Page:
In India, we only have approximately 3% of iOS users. However, it is expected that Google will also eventually follow the pursuit taking away the monetization layer from the OEMs.
ATT or App Tracking Transparency has already started nightmares in the advertising industry, especially performance marketing globally. The US, ME and other major markets of Apple have already become challenging for ad platforms and app publishers. In India, it’s not a big issue as we have a substantially lower iOS base with an overwhelming majority on Google Android. However, it’s not something that the smartphone OEM must ignore.
The Centre of ATT implementation by Apple is that if a user doesn’t opt for tracking of a particular app, the app makers won’t be able to get a lot of information. It starts with IDFA (Identifier for Advertisers) and mandates that app makers cannot use other data such as web browser configurations and properties, user location, user network connection, among others which further reduces the risk of app fraud. This takes off the power of any app to uniquely identify a user, which means it cannot point to very targeted and personalized ads.
While the privacy of a user remains at the core of this decision, it also allows Apple to ‘monopolise’ control over personalised advertising. Apple would not be dependent on app-level to get the personal attributes of a user. This will take the user journey back to Appstore giving Apple greater control over how it wants its user to discover content including apps. This means instead of apps being able to take advertising campaign calls directly, they will have to route through Apple.
Globally, we are seeing a paradigm shift. Everyone in the value chain is realising that sustainable monetisation remains in advertising. So, whosoever, controls it makes the most out of it. For instance, airtel has also forayed into advertising recently. Though subscriptions for content are growing, they will hit a plateau very quickly, meaning expansion of the base beyond a point can only be through ad-supported content.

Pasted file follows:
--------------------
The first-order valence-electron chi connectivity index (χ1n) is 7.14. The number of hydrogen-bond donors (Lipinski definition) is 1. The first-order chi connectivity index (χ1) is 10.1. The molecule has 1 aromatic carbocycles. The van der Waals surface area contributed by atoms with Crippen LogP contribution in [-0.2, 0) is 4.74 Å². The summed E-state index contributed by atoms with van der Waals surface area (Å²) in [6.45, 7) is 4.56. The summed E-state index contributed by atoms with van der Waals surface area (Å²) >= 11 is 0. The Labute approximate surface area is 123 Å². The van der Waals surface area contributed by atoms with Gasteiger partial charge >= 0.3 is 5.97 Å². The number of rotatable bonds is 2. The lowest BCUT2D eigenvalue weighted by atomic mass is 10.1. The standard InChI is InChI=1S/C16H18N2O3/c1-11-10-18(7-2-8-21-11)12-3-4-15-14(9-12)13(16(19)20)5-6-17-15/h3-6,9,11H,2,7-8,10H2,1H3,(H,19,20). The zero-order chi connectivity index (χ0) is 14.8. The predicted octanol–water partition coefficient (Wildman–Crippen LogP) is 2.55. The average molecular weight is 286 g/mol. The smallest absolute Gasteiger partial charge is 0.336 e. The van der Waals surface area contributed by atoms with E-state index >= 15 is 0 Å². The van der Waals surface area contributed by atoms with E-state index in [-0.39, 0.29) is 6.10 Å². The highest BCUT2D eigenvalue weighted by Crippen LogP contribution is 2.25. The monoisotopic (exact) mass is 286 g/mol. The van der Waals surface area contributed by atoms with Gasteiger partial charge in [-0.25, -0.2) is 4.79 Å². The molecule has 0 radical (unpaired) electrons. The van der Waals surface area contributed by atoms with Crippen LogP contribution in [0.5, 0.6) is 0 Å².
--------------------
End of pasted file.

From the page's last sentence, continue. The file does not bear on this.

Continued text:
This will change the way users are discovering content at the moment where OS doesn’t have much play. So, when a user gets into Netflix, iOS or Android doesn’t have any control over what content should be served. This also means they are blank about the ads that could be relevant.
Google has mostly followed iOS in every possible journey. There is no doubt Android will also not bring in this change. It has already been enabling users to control permissions since Android 6.0. The more a user can define what to allow and whatnot, the lesser will be the visibility of an app about the user.
The Indian smartphone ecosystem needs to act now. To create a system that can help them monetise through advertising and other services where personalisation is the key, smartphone OEMs need to create a common currency, which strikes a balance between privacy and personalisation. This cannot however be done by the OEMs alone. It must involve other partners, especially the chipset makers. Together they can create a system that can give control to the OEMs so that they aren’t able to lose the opportunity of personalised advertising.
We all know how stressed the smartphone OEM industry is going financially. Even after being in the Indian market for over 6-7 years, many of them are yet to register profits. The rising competition, heavy marketing costs, unfavourable duty structure, increasing component cost, are all making the profit margins wafer-thin for the industry. It is very important for the incumbents like Samsung as well as young brands like Realme, and all in between, to leverage advertising opportunities.
However, for this they shall have to prepare themselves, perhaps jointly, to be able to create a controlling, balanced mechanism that strikes a chord between privacy and personalisation. Otherwise, they are going to be caught unaware when Google will also follow the path. It has already begun its cookie less endeavour, and, in all realistic probability, it will follow iOS in ATT as well. That will be catastrophic for the smartphone OEMs on Android, which other than Apple, everyone is.
We at mFilterIt have come up with a framework on this issue that will give greater control to OEMs so that they become the most trusted partners in the advertising value chain and advertisers confidently and preferentially spend through them. While we have initiated the process, I will be very happy to discuss this with a larger smartphone OEM ecosystem. After all, we are committed to ‘Adding TRUST to digital’.